In addition to reducing a facility’s HAP emissions levels, regular boiler maintenance will allow facility personnel to breathe cleaner air and help companies use less fuel. Those benefits contribute to companies’ focus on environmental stewardship. Plus, if companies choose environmentally friendly maintenance service providers and tools, they can further enhance their reputation as green businesses. Boiler tube cleaning is a big part of this maintenance issue.


Companies can’t promote themselves as clean, green places to work if the tubes and filters in their HVAC systems are packed with dirt. Particles in the system can move into the air within the work environment and then into employees’ lungs. The problem often escalates in periods of extreme hot or cold weather, when systems have to work hardest to control temperatures and when the same air recirculates for months at a time. Exceptionally poor air quality can cause allergic reactions and illness, which isn’t good for employees’ well-being or productivity. To promote health and safety, filters and boiler tubes should be cleaned on a regular basis.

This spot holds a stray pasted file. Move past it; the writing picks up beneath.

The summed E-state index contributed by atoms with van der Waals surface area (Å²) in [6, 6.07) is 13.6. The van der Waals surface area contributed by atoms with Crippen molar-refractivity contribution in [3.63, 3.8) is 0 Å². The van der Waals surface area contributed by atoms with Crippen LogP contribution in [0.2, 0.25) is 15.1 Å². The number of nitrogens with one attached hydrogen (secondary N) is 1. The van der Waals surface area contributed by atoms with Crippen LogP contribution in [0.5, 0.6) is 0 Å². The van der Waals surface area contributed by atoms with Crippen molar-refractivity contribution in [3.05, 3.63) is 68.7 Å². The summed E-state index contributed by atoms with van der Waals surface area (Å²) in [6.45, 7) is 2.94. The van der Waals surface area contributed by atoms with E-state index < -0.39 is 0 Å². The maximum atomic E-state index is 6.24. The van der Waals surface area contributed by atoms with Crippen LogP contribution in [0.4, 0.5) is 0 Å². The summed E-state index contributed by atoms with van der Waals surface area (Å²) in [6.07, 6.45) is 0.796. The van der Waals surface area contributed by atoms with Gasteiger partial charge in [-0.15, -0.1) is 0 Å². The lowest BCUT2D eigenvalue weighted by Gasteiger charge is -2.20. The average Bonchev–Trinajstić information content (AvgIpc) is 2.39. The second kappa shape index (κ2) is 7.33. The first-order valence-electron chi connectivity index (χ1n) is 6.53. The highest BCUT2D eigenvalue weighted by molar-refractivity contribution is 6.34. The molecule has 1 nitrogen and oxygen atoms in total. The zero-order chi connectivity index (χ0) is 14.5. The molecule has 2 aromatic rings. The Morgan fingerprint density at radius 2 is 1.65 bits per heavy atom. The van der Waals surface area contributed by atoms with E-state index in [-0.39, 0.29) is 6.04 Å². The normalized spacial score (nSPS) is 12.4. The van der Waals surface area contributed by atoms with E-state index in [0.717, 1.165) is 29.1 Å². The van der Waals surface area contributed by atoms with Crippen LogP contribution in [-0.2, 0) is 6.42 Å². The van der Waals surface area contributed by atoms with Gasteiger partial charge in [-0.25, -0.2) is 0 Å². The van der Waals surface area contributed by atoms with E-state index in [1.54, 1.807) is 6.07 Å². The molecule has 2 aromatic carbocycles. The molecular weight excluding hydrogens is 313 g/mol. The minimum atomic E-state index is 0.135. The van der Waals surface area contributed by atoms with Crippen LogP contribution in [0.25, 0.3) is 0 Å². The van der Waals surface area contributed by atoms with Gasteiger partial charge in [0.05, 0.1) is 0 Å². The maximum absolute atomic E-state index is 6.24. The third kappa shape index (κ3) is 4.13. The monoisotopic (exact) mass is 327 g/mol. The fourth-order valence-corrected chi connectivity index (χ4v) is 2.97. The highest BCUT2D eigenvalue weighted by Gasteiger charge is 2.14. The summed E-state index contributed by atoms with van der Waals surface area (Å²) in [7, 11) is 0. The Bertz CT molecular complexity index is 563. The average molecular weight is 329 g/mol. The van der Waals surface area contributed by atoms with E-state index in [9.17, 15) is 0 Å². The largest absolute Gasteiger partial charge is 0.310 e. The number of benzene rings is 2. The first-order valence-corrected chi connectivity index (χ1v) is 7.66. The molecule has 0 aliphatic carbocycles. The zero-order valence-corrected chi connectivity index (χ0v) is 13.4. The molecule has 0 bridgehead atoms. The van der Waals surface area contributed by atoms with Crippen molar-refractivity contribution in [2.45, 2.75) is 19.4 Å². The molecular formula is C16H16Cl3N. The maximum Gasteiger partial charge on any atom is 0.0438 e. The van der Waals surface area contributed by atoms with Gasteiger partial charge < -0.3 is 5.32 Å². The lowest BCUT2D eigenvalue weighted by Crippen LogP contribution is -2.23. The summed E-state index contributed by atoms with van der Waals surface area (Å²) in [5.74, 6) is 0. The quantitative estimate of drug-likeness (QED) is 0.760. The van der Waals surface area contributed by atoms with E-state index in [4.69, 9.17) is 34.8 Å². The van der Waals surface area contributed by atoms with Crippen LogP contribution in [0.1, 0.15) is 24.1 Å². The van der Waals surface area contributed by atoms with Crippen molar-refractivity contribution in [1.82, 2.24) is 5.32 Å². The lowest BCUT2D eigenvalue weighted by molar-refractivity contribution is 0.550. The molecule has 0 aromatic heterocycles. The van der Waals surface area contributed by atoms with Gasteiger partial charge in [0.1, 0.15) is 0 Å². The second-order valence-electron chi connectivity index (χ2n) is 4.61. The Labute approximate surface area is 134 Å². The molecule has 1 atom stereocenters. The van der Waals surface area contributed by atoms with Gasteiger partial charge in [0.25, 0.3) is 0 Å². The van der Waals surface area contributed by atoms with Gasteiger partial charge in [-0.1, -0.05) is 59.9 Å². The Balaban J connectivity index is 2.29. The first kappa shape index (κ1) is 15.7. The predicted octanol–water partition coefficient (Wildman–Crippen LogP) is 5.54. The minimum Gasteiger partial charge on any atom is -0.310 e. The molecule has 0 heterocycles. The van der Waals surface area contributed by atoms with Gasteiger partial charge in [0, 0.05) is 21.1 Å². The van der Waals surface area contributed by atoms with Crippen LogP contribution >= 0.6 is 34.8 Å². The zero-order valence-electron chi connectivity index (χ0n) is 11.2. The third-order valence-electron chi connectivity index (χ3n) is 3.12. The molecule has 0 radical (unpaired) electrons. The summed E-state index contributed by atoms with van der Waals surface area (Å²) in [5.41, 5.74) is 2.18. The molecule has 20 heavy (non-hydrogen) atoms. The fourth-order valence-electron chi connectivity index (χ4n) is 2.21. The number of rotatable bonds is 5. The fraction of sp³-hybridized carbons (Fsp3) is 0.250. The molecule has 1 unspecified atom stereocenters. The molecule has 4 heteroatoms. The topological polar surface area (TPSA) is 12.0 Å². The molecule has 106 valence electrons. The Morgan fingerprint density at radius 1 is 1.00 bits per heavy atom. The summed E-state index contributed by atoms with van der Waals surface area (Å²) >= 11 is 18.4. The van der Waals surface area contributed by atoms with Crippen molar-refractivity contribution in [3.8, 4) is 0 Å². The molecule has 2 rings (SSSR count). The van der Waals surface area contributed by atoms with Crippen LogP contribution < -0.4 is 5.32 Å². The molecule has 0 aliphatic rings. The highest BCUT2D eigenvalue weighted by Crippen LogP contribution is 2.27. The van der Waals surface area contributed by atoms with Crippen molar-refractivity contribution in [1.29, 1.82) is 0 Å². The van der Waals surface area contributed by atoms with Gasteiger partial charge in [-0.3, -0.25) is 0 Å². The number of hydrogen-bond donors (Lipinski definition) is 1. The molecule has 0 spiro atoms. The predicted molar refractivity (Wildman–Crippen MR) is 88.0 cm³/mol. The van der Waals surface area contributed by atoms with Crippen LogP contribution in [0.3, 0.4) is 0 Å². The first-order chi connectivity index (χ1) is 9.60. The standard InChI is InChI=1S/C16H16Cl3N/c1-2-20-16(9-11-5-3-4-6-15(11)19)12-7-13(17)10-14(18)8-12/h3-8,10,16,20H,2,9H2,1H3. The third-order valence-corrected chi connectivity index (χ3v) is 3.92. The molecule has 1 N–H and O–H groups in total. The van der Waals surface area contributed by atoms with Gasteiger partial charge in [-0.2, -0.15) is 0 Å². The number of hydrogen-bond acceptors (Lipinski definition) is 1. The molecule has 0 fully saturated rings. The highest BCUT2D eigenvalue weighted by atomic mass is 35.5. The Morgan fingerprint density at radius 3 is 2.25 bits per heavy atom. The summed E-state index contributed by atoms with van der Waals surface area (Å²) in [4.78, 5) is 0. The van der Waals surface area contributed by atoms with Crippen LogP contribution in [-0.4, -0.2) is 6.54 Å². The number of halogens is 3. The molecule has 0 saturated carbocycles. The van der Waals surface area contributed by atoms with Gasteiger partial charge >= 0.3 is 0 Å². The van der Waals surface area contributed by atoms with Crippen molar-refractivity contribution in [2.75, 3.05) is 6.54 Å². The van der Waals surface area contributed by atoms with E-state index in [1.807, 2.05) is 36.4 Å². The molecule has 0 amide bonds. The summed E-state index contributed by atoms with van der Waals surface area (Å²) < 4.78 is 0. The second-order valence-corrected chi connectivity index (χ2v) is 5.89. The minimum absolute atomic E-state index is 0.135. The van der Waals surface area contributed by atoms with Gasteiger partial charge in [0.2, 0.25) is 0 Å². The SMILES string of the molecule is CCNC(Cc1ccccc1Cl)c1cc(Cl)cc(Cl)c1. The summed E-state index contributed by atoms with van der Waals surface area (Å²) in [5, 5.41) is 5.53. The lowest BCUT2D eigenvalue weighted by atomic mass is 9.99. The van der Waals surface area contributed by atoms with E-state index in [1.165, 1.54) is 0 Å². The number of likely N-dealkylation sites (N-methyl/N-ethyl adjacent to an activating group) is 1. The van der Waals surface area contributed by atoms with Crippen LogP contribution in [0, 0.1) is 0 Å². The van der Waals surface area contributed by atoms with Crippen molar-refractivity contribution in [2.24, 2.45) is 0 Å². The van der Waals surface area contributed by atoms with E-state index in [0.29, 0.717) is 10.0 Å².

FIGURE 2 Rotating tube cleaning systems work fast and do not pose a threat to the environment.


Minimizing fuel usage is a key aspect of operating an environmentally responsible business. Many companies don’t realize what a big difference clean tubes can make in terms of efficient boiler operation. Keeping boiler tubes clean can reduce fuel use by 20% or more. Less fuel means fewer emissions - and less money spent on keeping facilities running.